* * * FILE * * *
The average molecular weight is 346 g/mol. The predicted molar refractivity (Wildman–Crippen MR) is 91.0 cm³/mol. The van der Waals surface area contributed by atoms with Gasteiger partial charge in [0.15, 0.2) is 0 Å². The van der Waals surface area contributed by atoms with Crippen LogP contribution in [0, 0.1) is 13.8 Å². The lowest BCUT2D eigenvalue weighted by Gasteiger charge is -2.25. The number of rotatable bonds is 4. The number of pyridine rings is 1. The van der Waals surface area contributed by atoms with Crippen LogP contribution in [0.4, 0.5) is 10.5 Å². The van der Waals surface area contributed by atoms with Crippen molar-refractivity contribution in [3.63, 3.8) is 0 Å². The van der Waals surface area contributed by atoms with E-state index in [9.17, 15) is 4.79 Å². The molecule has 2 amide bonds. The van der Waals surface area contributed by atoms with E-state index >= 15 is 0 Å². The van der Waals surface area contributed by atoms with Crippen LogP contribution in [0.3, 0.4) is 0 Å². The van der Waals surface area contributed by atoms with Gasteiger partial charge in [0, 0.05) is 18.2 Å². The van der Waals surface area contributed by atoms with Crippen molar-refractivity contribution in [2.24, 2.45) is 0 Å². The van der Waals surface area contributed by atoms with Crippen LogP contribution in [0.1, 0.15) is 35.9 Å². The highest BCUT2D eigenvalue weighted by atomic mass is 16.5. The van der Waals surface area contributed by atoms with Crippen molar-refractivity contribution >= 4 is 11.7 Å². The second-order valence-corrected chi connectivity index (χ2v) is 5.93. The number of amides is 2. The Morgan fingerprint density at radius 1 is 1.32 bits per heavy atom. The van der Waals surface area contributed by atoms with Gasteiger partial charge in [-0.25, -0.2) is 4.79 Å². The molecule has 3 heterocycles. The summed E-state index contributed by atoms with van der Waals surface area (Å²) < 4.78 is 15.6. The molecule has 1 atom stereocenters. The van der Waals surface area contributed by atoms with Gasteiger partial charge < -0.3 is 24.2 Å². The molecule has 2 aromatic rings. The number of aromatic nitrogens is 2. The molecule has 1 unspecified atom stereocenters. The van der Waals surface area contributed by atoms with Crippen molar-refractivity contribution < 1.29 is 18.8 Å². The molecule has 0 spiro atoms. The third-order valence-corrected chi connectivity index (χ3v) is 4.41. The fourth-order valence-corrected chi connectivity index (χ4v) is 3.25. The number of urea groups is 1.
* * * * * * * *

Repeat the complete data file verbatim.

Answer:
The average molecular weight is 346 g/mol. The predicted molar refractivity (Wildman–Crippen MR) is 91.0 cm³/mol. The van der Waals surface area contributed by atoms with Gasteiger partial charge in [0.15, 0.2) is 0 Å². The van der Waals surface area contributed by atoms with Crippen LogP contribution in [0, 0.1) is 13.8 Å². The lowest BCUT2D eigenvalue weighted by Gasteiger charge is -2.25. The number of rotatable bonds is 4. The number of pyridine rings is 1. The van der Waals surface area contributed by atoms with Crippen LogP contribution in [0.4, 0.5) is 10.5 Å². The van der Waals surface area contributed by atoms with Crippen molar-refractivity contribution in [3.63, 3.8) is 0 Å². The van der Waals surface area contributed by atoms with E-state index in [9.17, 15) is 4.79 Å². The molecule has 2 amide bonds. The van der Waals surface area contributed by atoms with E-state index >= 15 is 0 Å². The van der Waals surface area contributed by atoms with Crippen LogP contribution in [0.3, 0.4) is 0 Å². The van der Waals surface area contributed by atoms with Gasteiger partial charge in [0, 0.05) is 18.2 Å². The van der Waals surface area contributed by atoms with Crippen molar-refractivity contribution in [2.24, 2.45) is 0 Å². The van der Waals surface area contributed by atoms with Crippen LogP contribution in [0.1, 0.15) is 35.9 Å². The highest BCUT2D eigenvalue weighted by atomic mass is 16.5. The van der Waals surface area contributed by atoms with Crippen molar-refractivity contribution >= 4 is 11.7 Å². The second-order valence-corrected chi connectivity index (χ2v) is 5.93. The number of amides is 2. The Morgan fingerprint density at radius 1 is 1.32 bits per heavy atom. The van der Waals surface area contributed by atoms with Gasteiger partial charge in [-0.25, -0.2) is 4.79 Å². The molecule has 3 heterocycles. The summed E-state index contributed by atoms with van der Waals surface area (Å²) < 4.78 is 15.6. The molecule has 1 atom stereocenters. The van der Waals surface area contributed by atoms with Gasteiger partial charge < -0.3 is 24.2 Å². The molecule has 2 aromatic rings. The number of aromatic nitrogens is 2. The molecule has 1 unspecified atom stereocenters. The van der Waals surface area contributed by atoms with Crippen molar-refractivity contribution < 1.29 is 18.8 Å². The molecule has 0 spiro atoms. The third-order valence-corrected chi connectivity index (χ3v) is 4.41. The fourth-order valence-corrected chi connectivity index (χ4v) is 3.25. The number of urea groups is 1.